Japanese Journal of Ornithology
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Volume 64 , Issue 2
Showing 1-18 articles out of 18 articles from the selected issue
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SPECIAL ISSUE: Radioactive contamination and effects on birds after the Fukushima Nuclear Accident II
PREFACE
ARTICLES
  • Satoru IGARASHI, Mayumi NAGATO, Toshihiro HOSOI, Shin MATSUI
    Volume 64 (2015) Issue 2 Pages 147-160
    Released: December 13, 2015
    JOURNALS FREE ACCESS
    Little information is available about the forest bird fauna of Fukushima Prefecture where radioactive fallout has accumulated following the Fukushima Daiichi nuclear power plant accident in March 2011. Here, we describe observations of 103 bird species in a forested area of Fukushima City known as Kotori-no-mori Sanctuary (52ha), from April 2003 to March 2013. These consisted of 35 resident species (34%), 10 summer breeders (9.7%, which remained for an average of 3.7 months), 19 winter visitors (18.4%, which remained for an average of 4.4 months), 5 migratory visitors (4.9%), 12 irregular visitors (11.7%), and 22 accidental visitors (21.4%). The recording ratios of Zosterops japonicus during the breeding and wintering seasons, Ficedula narcissina and Hirundo rustica during the breeding season, and Periparus ater during the wintering season increased annually, whereas the ratio for Passer montanus decreased annually before the nuclear accident. After the accident recording ratios of Cettia diphone, Motacilla alba and Passer montanus increased, whereas Picus awokera, Phylloscopus coronatus, and Motacilla cinerea decreased.
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  • Audrey STERNALSKI, Shin MATSUI, Jean-Marc BONZOM, Satoe KASAHARA, Kari ...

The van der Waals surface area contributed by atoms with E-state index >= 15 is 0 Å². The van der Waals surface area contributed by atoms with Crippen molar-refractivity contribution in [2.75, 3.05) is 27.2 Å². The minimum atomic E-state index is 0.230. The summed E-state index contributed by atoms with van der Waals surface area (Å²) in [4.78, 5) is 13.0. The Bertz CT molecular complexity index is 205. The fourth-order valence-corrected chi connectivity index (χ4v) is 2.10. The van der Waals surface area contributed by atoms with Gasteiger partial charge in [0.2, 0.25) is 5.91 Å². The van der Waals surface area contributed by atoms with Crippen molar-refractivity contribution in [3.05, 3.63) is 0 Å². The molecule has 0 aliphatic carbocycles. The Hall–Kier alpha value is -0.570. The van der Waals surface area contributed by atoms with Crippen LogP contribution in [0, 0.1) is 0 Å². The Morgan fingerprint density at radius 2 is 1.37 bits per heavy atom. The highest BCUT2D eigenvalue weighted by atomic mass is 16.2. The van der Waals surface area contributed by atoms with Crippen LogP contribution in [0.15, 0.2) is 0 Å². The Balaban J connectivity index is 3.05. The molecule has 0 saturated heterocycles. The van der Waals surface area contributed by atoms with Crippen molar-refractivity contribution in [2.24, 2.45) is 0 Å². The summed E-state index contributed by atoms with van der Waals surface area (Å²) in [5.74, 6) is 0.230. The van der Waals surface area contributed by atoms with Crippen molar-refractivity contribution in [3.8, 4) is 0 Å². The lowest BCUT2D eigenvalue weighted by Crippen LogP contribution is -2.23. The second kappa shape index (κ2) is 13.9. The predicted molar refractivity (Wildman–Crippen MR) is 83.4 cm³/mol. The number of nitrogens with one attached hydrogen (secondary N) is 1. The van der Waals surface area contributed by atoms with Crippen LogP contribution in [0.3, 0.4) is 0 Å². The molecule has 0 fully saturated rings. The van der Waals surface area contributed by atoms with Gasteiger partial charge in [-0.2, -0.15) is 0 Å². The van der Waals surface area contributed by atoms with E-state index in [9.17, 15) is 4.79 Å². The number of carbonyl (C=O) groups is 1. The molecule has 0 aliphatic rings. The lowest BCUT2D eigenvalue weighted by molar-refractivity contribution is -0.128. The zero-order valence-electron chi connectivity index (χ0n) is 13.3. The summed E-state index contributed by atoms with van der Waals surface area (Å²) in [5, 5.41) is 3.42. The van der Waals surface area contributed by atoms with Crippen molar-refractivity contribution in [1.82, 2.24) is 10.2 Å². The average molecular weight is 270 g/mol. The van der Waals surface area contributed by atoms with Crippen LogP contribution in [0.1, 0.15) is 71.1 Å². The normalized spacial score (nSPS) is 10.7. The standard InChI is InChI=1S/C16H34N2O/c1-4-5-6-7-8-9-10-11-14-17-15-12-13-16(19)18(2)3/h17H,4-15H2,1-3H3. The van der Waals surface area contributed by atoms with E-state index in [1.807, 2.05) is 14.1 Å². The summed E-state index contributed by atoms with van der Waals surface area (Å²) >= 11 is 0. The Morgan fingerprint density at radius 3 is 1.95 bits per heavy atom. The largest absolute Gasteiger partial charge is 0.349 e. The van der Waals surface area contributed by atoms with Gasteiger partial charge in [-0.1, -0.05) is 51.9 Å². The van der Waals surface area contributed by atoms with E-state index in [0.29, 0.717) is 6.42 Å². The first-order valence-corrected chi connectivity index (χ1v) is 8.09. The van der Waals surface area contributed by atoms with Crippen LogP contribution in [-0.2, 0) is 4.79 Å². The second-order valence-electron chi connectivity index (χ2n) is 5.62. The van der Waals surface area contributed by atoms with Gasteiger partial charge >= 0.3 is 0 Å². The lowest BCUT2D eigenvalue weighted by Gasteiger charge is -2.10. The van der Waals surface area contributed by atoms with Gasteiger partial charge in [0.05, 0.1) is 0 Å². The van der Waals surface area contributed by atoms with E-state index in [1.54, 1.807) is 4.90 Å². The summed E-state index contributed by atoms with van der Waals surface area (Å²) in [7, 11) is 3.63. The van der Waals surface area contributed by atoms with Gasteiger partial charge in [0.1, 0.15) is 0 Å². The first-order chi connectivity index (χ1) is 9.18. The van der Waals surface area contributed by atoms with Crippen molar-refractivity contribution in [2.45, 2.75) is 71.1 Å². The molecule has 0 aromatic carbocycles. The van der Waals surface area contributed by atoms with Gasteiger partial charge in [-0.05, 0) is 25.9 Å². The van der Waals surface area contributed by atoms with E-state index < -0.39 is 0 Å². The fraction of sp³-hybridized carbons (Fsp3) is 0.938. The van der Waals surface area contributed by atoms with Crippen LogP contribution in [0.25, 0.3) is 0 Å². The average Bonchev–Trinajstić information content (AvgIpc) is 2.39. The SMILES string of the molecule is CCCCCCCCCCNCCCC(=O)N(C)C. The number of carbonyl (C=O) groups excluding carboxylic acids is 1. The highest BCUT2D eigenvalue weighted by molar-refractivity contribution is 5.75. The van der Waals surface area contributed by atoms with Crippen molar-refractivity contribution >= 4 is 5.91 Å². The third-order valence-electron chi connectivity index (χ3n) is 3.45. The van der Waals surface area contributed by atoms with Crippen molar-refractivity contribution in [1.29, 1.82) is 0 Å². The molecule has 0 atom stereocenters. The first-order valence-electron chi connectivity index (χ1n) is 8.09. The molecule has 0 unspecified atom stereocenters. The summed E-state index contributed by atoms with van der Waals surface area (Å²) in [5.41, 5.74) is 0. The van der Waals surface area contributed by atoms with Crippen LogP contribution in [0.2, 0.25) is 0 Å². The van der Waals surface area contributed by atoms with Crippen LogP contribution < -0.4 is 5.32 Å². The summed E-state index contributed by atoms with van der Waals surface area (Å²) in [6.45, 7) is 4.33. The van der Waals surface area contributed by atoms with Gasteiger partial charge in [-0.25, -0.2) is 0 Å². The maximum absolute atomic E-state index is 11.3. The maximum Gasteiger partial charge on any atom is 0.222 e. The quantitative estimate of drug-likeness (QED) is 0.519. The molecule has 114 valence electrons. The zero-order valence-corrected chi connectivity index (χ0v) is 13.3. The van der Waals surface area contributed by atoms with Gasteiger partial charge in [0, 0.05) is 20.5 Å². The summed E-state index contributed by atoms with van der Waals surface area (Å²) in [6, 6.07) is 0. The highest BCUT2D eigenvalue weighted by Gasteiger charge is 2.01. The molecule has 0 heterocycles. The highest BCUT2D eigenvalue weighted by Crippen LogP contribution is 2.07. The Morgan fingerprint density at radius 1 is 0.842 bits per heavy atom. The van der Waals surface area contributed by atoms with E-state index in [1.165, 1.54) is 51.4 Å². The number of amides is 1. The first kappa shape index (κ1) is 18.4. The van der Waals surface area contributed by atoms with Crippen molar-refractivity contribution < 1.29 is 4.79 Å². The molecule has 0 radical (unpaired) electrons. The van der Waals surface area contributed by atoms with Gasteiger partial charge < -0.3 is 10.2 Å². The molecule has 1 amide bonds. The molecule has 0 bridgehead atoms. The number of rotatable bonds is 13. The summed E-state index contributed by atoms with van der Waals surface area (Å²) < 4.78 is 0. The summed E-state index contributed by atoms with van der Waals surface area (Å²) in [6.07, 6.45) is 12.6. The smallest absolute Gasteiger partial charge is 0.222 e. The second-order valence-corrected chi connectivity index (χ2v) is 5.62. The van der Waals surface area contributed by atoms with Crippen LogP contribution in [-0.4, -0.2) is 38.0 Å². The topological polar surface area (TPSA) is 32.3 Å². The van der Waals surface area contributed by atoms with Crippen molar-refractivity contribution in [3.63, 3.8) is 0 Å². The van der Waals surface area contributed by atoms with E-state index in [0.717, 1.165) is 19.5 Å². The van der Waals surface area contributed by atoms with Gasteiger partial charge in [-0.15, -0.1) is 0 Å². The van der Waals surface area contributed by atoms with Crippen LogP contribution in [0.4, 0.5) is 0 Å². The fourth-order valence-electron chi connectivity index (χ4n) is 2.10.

Volume 64 (2015) Issue 2 Pages 161-168
    Released: December 13, 2015
    JOURNALS FREE ACCESS
    In this paper we present Caesium (134Cs and 137Cs) activity concentrations as measured during two life stages of passerine birds collected in Fukushima prefecture one year after the nuclear accident. We examined various adult specimens (i.e. Varied Tit Poecile varius, Oriental Greenfinch Chloris sinica and Eurasian Tree Sparrow Passer montanus) and un-hatched eggs of Japanese Tit Parus minor, and we subsequently estimated internal and external dose rates (and thus total dose rate) received by these organisms. We showed that the contribution of external dose rate to the total dose rate varied in relation to life stage (i.e., whether adult or egg) and to the contamination of the main surrounding micro-habitats in which the organisms spent most of their time (i.e., nest material for eggs, and air and soil for adults). In the un-hatched eggs, the external dose rate was higher than the internal one and was mostly driven by the nest material, the difference reaching about four orders of magnitude, because nest material was mainly composed of mosses, which are known to retain high quantities of radionuclides. In addition, estimated total dose rates were drastically greater than the ambient dose rates measured in the field. Our study underlined the importance of performing detailed dose analysis and of carefully considering the ecology of the species studied in future field cases when assessing radiation exposure effects on wildlife, in order to better predict potential harmful biological effects on individuals.
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SHORT NOTES
COMMENTARY
ARTICLES
  • Naoki KATAYAMA, Hisaya MURAYAMA, Miyuki MASHIKO
    Volume 64 (2015) Issue 2 Pages 183-193
    Released: December 13, 2015
    JOURNALS FREE ACCESS